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    Making Hui: The minoritisation, performance and place of Islam in contemporary Beijing

    Phelan, Dean (2020) Making Hui: The minoritisation, performance and place of Islam in contemporary Beijing. PhD thesis, National University of Ireland Maynooth.

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    In today's geopolitical climate, when the West's gaze is fixed on radical Islam, the U.S.led “Global War on Terror” is used to control Muslims everywhere. Set in this context, this research examines how the Chinese State co-created the ethnicity and place of the Hui, China's largest Islamic minority group. Attention is focused not upon the production of minoritisation but upon its lived experience, with specific reference to Hui food cultures. These distinctive food cultures provide an analytically useful and empirically accessible route into wider reflections on how Hui perform their identities by constructing, claiming, and negotiating practices, spaces, identities, and subjectivities. Adopting a feminist political geography approach, this project examines how processes of minoritisation and place impact on the identities, experiences and everyday geographies of Beijing’s Hui. Specifically, it explores how Hui identity is performed, made public, othered, negotiated, and contested through its food cultures and associated places. This was done through implementing participant observation, semi-structured interviews and semiological analysis of visual referents. Drawing from twelve-months of fieldwork conducted in Beijing City between 2015 and 2019, it is argued that the Hui’s food cultures and understandings of Qingzhen, or “pure and true”, are central to individual and group identities for Beijing-based Hui. These identities are publicly performed and manifested spatially in places of Hui food culture. Through analysing these places and their meanings for participants, an empirically-driven conceptualisation of place is presented which I have termed Qinqie places. Analysis of Hui identity performances exposes the place-specific and gendered nature of minoritising processes, while simultaneously demonstrating the usefulness of a focus upon food cultures. Ultimately, this thesis demonstrates the usefulness of a feminist political geographical approach and epistemology when researching geopolitics in a Chinese context.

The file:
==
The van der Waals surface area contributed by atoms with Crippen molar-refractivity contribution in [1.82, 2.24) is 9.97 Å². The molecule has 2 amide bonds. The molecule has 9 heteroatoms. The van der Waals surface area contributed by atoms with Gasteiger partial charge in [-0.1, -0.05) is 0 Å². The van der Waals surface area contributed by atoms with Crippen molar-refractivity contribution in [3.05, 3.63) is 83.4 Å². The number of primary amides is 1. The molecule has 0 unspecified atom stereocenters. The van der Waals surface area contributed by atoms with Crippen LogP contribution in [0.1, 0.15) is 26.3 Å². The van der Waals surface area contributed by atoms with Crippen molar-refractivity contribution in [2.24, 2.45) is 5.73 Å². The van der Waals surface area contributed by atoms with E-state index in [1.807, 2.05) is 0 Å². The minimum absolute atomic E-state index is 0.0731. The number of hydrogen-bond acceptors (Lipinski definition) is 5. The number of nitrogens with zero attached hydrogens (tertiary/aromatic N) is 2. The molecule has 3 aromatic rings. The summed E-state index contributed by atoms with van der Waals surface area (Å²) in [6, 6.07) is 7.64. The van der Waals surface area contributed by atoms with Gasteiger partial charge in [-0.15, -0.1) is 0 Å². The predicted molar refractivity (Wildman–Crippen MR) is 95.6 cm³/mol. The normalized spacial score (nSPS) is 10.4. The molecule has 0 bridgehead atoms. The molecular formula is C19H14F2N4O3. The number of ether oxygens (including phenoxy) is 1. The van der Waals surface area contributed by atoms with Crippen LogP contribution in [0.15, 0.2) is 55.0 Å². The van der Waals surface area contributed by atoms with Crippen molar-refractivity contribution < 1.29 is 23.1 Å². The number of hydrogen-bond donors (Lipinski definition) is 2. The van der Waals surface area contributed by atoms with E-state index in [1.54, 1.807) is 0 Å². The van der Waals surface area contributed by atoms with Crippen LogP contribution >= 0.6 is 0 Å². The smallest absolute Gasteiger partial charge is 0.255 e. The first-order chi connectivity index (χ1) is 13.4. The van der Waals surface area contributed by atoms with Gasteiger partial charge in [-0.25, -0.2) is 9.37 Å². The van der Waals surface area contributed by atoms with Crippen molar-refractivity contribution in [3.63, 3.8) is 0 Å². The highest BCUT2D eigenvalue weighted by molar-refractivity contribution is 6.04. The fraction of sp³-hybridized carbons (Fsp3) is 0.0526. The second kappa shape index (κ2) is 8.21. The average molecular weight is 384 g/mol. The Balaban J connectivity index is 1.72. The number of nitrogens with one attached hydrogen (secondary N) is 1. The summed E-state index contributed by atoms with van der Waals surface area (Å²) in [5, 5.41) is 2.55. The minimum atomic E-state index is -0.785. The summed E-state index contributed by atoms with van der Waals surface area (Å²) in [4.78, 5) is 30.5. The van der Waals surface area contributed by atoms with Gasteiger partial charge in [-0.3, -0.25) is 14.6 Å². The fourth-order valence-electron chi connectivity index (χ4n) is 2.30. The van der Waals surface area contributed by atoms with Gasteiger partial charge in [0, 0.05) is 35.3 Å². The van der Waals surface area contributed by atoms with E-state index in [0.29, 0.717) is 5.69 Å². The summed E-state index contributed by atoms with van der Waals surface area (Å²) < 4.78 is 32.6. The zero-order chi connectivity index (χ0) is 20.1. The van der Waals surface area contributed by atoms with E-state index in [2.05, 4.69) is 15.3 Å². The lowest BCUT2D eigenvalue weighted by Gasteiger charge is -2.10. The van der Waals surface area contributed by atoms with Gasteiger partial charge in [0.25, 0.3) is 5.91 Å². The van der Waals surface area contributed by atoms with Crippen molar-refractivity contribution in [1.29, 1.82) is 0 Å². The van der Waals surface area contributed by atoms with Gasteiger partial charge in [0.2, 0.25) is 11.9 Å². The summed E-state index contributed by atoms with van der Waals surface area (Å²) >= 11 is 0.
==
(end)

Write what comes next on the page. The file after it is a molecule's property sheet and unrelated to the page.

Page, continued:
Item Type: Thesis (PhD)
    Keywords: Making Hui; minoritisation; performance; place; Islam; contemporary; Beijing;
    Academic Unit: Faculty of Social Sciences > Geography
    Item ID: 13539
    Depositing User: IR eTheses
    Date Deposited: 06 Nov 2020 11:18
      Use Licence: This item is available under a Creative Commons Attribution Non Commercial Share Alike Licence (CC BY-NC-SA). Details of this licence are available here

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